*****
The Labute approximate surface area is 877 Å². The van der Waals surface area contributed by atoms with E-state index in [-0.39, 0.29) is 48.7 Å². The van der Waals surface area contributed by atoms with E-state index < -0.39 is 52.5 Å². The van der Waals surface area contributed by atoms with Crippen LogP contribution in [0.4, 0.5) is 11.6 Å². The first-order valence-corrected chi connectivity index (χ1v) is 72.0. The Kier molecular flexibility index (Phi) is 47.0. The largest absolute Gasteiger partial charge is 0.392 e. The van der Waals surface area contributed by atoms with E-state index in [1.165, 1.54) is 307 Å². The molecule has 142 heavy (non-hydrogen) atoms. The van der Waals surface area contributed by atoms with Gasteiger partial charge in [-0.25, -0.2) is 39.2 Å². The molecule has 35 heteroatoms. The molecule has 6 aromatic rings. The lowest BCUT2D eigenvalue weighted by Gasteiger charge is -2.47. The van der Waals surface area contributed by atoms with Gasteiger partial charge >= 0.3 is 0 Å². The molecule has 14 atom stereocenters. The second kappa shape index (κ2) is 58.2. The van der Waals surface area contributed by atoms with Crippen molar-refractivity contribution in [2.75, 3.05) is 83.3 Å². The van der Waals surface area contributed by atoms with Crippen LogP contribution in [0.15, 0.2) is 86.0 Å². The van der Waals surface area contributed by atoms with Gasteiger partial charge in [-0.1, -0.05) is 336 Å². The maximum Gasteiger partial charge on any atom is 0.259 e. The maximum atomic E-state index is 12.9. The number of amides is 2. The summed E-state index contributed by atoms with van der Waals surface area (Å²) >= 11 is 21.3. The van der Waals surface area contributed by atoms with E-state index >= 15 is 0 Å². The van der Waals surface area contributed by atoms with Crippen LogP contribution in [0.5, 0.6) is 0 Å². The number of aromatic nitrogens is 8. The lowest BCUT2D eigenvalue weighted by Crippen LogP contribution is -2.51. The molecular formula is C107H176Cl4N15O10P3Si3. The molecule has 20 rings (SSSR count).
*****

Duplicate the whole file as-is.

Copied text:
The Labute approximate surface area is 877 Å². The van der Waals surface area contributed by atoms with E-state index in [-0.39, 0.29) is 48.7 Å². The van der Waals surface area contributed by atoms with E-state index < -0.39 is 52.5 Å². The van der Waals surface area contributed by atoms with Crippen LogP contribution in [0.4, 0.5) is 11.6 Å². The first-order valence-corrected chi connectivity index (χ1v) is 72.0. The Kier molecular flexibility index (Phi) is 47.0. The largest absolute Gasteiger partial charge is 0.392 e. The van der Waals surface area contributed by atoms with E-state index in [1.165, 1.54) is 307 Å². The molecule has 142 heavy (non-hydrogen) atoms. The van der Waals surface area contributed by atoms with Gasteiger partial charge in [-0.25, -0.2) is 39.2 Å². The molecule has 35 heteroatoms. The molecule has 6 aromatic rings. The lowest BCUT2D eigenvalue weighted by Gasteiger charge is -2.47. The van der Waals surface area contributed by atoms with Gasteiger partial charge >= 0.3 is 0 Å². The molecule has 14 atom stereocenters. The second kappa shape index (κ2) is 58.2. The van der Waals surface area contributed by atoms with Crippen molar-refractivity contribution in [2.75, 3.05) is 83.3 Å². The van der Waals surface area contributed by atoms with Crippen LogP contribution in [0.15, 0.2) is 86.0 Å². The van der Waals surface area contributed by atoms with Gasteiger partial charge in [-0.1, -0.05) is 336 Å². The maximum Gasteiger partial charge on any atom is 0.259 e. The maximum atomic E-state index is 12.9. The number of amides is 2. The summed E-state index contributed by atoms with van der Waals surface area (Å²) >= 11 is 21.3. The van der Waals surface area contributed by atoms with E-state index >= 15 is 0 Å². The van der Waals surface area contributed by atoms with Crippen LogP contribution in [0.5, 0.6) is 0 Å². The number of aromatic nitrogens is 8. The lowest BCUT2D eigenvalue weighted by Crippen LogP contribution is -2.51. The molecular formula is C107H176Cl4N15O10P3Si3. The molecule has 20 rings (SSSR count).